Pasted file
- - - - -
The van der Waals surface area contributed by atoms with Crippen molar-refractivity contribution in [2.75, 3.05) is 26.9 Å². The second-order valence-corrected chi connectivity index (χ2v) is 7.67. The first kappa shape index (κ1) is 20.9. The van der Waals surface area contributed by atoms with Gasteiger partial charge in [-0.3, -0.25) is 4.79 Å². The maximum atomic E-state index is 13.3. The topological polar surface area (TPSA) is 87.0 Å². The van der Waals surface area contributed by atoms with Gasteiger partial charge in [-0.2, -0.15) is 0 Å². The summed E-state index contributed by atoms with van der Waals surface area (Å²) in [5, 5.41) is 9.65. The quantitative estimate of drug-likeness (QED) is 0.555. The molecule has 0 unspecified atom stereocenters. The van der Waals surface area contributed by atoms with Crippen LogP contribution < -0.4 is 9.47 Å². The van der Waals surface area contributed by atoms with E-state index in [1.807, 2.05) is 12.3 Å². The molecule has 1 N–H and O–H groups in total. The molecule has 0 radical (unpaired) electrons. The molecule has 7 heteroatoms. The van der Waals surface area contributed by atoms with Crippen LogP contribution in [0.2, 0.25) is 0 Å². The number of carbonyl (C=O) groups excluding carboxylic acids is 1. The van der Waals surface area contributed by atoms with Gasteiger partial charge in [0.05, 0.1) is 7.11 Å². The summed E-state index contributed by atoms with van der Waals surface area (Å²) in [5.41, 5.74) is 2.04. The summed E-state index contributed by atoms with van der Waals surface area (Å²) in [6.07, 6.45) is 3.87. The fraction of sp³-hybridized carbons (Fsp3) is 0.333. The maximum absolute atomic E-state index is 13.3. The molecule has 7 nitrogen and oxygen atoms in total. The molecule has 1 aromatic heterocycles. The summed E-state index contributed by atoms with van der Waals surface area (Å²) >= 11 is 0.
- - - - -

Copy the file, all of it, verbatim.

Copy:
The van der Waals surface area contributed by atoms with Crippen molar-refractivity contribution in [2.75, 3.05) is 26.9 Å². The second-order valence-corrected chi connectivity index (χ2v) is 7.67. The first kappa shape index (κ1) is 20.9. The van der Waals surface area contributed by atoms with Gasteiger partial charge in [-0.3, -0.25) is 4.79 Å². The maximum atomic E-state index is 13.3. The topological polar surface area (TPSA) is 87.0 Å². The van der Waals surface area contributed by atoms with Gasteiger partial charge in [-0.2, -0.15) is 0 Å². The summed E-state index contributed by atoms with van der Waals surface area (Å²) in [5, 5.41) is 9.65. The quantitative estimate of drug-likeness (QED) is 0.555. The molecule has 0 unspecified atom stereocenters. The van der Waals surface area contributed by atoms with Crippen LogP contribution < -0.4 is 9.47 Å². The van der Waals surface area contributed by atoms with E-state index in [1.807, 2.05) is 12.3 Å². The molecule has 1 N–H and O–H groups in total. The molecule has 0 radical (unpaired) electrons. The molecule has 7 heteroatoms. The van der Waals surface area contributed by atoms with Crippen LogP contribution in [0.2, 0.25) is 0 Å². The number of carbonyl (C=O) groups excluding carboxylic acids is 1. The van der Waals surface area contributed by atoms with Gasteiger partial charge in [0.05, 0.1) is 7.11 Å². The summed E-state index contributed by atoms with van der Waals surface area (Å²) in [5.41, 5.74) is 2.04. The summed E-state index contributed by atoms with van der Waals surface area (Å²) in [6.07, 6.45) is 3.87. The fraction of sp³-hybridized carbons (Fsp3) is 0.333. The maximum absolute atomic E-state index is 13.3. The molecule has 7 nitrogen and oxygen atoms in total. The molecule has 1 aromatic heterocycles. The summed E-state index contributed by atoms with van der Waals surface area (Å²) >= 11 is 0.